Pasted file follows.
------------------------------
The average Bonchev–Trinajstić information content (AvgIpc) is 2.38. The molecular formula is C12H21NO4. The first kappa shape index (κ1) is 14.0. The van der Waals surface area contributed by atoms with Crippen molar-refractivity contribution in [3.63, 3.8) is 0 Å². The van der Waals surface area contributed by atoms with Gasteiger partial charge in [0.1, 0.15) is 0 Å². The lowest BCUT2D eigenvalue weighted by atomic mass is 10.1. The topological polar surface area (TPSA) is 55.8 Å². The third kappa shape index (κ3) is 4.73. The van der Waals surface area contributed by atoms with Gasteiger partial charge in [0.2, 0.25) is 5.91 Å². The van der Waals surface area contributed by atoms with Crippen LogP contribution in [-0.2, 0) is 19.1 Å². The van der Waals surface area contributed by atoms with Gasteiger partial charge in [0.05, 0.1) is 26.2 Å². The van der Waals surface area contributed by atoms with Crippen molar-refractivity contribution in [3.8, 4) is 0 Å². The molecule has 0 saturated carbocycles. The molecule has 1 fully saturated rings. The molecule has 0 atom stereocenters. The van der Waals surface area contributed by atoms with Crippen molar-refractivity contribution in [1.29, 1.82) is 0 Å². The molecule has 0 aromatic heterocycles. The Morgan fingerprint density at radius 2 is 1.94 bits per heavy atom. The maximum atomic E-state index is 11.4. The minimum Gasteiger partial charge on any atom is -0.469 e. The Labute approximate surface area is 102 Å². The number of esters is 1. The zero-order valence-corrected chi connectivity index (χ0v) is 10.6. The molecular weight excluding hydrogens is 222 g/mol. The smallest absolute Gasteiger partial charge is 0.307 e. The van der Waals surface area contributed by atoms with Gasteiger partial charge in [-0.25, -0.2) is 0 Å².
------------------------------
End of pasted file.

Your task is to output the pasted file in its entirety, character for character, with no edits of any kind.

The average Bonchev–Trinajstić information content (AvgIpc) is 2.38. The molecular formula is C12H21NO4. The first kappa shape index (κ1) is 14.0. The van der Waals surface area contributed by atoms with Crippen molar-refractivity contribution in [3.63, 3.8) is 0 Å². The van der Waals surface area contributed by atoms with Gasteiger partial charge in [0.1, 0.15) is 0 Å². The lowest BCUT2D eigenvalue weighted by atomic mass is 10.1. The topological polar surface area (TPSA) is 55.8 Å². The third kappa shape index (κ3) is 4.73. The van der Waals surface area contributed by atoms with Gasteiger partial charge in [0.2, 0.25) is 5.91 Å². The van der Waals surface area contributed by atoms with Crippen LogP contribution in [-0.2, 0) is 19.1 Å². The van der Waals surface area contributed by atoms with Gasteiger partial charge in [0.05, 0.1) is 26.2 Å². The van der Waals surface area contributed by atoms with Crippen molar-refractivity contribution in [3.8, 4) is 0 Å². The molecule has 0 saturated carbocycles. The molecule has 1 fully saturated rings. The molecule has 0 atom stereocenters. The van der Waals surface area contributed by atoms with Crippen molar-refractivity contribution in [1.29, 1.82) is 0 Å². The molecule has 0 aromatic heterocycles. The Morgan fingerprint density at radius 2 is 1.94 bits per heavy atom. The maximum atomic E-state index is 11.4. The minimum Gasteiger partial charge on any atom is -0.469 e. The Labute approximate surface area is 102 Å². The number of esters is 1. The zero-order valence-corrected chi connectivity index (χ0v) is 10.6. The molecular weight excluding hydrogens is 222 g/mol. The smallest absolute Gasteiger partial charge is 0.307 e. The van der Waals surface area contributed by atoms with Gasteiger partial charge in [-0.25, -0.2) is 0 Å².